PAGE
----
Wednesday, January 30, 2013

MAMA (2013) movie review



Mama (2013) (1st viewing) d. Muschietti, Andreas (Spain)

After he goes on a shooting spree, two young girls are kidnapped by their kookoo papa, ultimately ending up in a wooded cabin that turns out to not be so very deserted after all. Pater says “later,” and through an effective child’s drawing credits sequence (echoes of Children of the Corn’s three decades prior), the tykes transform from lovely lasses to rail-thin Gollum understudies.


This unnecessary CGI stunt somewhat mars the scenes of the feral duo finally being discovered by a search party and delivered into the hands of The State (personified by duplicitous doc Daniel Kash); it’s unfortunately not the last keyboard generated boo-boo writer/director Muschietti and exec-producer Guillermo del Toro will commit before the credits roll.



The girls are finally awarded to their dedicated uncle (Nikolaj Coster-Waldau), but it soon becomes clear that Jessica Chastain (aka That Chick From Every Movie These Days) will be our primary protagonist as their tattooed, eye-linered, bass-playing, raven-wigged reluctant stepmom. (As in just about everything I’ve seen Miss Thang do over the past few years, she’s wildly versatile and perfectly capable but hardly revelatory. I know, I know, strong words for our soon-to-be Best Actress winner, but I calls ’em as I sees ’em.)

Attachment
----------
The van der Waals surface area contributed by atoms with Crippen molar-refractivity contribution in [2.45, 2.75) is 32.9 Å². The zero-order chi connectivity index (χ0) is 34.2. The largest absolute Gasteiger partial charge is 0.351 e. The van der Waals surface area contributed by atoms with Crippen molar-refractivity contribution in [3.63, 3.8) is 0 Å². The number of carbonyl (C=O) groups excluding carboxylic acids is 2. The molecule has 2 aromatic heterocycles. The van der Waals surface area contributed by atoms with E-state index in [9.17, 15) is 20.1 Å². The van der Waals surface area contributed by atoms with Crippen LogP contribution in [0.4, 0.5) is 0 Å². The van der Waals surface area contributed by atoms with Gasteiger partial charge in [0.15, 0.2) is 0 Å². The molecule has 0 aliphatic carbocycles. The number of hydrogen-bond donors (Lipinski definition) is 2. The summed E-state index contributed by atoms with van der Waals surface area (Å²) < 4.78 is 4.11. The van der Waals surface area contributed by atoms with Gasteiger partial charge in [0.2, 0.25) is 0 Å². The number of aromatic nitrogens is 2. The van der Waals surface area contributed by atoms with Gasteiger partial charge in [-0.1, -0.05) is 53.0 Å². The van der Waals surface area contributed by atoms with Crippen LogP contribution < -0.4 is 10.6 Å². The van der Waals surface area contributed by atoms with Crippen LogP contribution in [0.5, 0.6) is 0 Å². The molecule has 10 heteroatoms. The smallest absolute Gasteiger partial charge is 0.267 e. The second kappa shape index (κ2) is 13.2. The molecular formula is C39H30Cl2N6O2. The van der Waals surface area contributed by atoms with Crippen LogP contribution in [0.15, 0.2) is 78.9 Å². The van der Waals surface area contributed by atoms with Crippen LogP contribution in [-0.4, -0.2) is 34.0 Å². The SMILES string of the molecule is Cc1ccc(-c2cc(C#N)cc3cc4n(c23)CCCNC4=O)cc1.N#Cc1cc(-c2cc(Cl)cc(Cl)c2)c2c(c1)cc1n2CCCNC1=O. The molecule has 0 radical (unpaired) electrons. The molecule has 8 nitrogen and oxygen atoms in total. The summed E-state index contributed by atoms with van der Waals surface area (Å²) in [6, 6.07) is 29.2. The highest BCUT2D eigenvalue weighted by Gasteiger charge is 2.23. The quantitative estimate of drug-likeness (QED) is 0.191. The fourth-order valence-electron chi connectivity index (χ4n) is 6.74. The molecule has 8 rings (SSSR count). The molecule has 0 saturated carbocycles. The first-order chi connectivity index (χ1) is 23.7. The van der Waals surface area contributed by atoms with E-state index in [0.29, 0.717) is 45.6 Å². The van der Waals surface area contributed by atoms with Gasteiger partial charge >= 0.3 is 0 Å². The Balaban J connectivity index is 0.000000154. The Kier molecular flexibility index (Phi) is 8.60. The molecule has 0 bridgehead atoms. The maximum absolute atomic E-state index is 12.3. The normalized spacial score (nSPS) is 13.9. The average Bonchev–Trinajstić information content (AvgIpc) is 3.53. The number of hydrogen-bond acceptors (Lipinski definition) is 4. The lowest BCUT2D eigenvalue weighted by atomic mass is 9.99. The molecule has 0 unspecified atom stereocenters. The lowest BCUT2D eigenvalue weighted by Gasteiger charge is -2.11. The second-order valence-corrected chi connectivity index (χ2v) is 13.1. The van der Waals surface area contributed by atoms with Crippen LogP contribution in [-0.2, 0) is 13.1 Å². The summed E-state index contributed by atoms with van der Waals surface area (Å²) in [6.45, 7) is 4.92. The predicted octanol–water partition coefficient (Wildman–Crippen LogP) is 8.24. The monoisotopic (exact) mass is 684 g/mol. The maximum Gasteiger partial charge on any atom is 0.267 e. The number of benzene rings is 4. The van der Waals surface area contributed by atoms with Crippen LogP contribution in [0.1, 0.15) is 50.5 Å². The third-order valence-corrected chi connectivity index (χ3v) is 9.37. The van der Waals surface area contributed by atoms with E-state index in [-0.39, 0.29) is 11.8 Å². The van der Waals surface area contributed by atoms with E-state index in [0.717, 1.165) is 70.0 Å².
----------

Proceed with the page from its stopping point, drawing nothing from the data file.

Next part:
Tagging along with the newly ’dopted nippers is the titular phantasmagorical mummy – I don’t think it’s too much of a spoiler to say that she’s a ghost; this is del Toro, after all – who cared for them during their forest tenure and doesn’t take much of a shine to these attractive Hollywood types putting their paws all over her pups.



As with any ghost story, there’s a mystery to be unraveled and poltergeisty events to unfold, both of which play out fine. But when will filmmakers finally realize that CGI ghosts JUST AREN’T SCARY? In any good ghost story from the dawn of cinema, the terror comes from what is unseen, folks. I know, it’s hard to accept, but it’s just the facts. If last year’s The Woman in Black taught us anything, it should have been that.

And if your onscreen spirit must take corporeal shape, it’s always best for it to be recognizably human, n’est pas? (Just take a look at Muschietti’s original short film upon which the feature is based for evidence.)



Ultimately, this is a fair spookfest, with admirable performances all around (especially our younger set, Megan Charpentier and Isabelle Nelisse), but the most effective sequences are where Muschietti is getting his creep on as opposed to when he’s spending del Toro’s dough on superfluous spirits.

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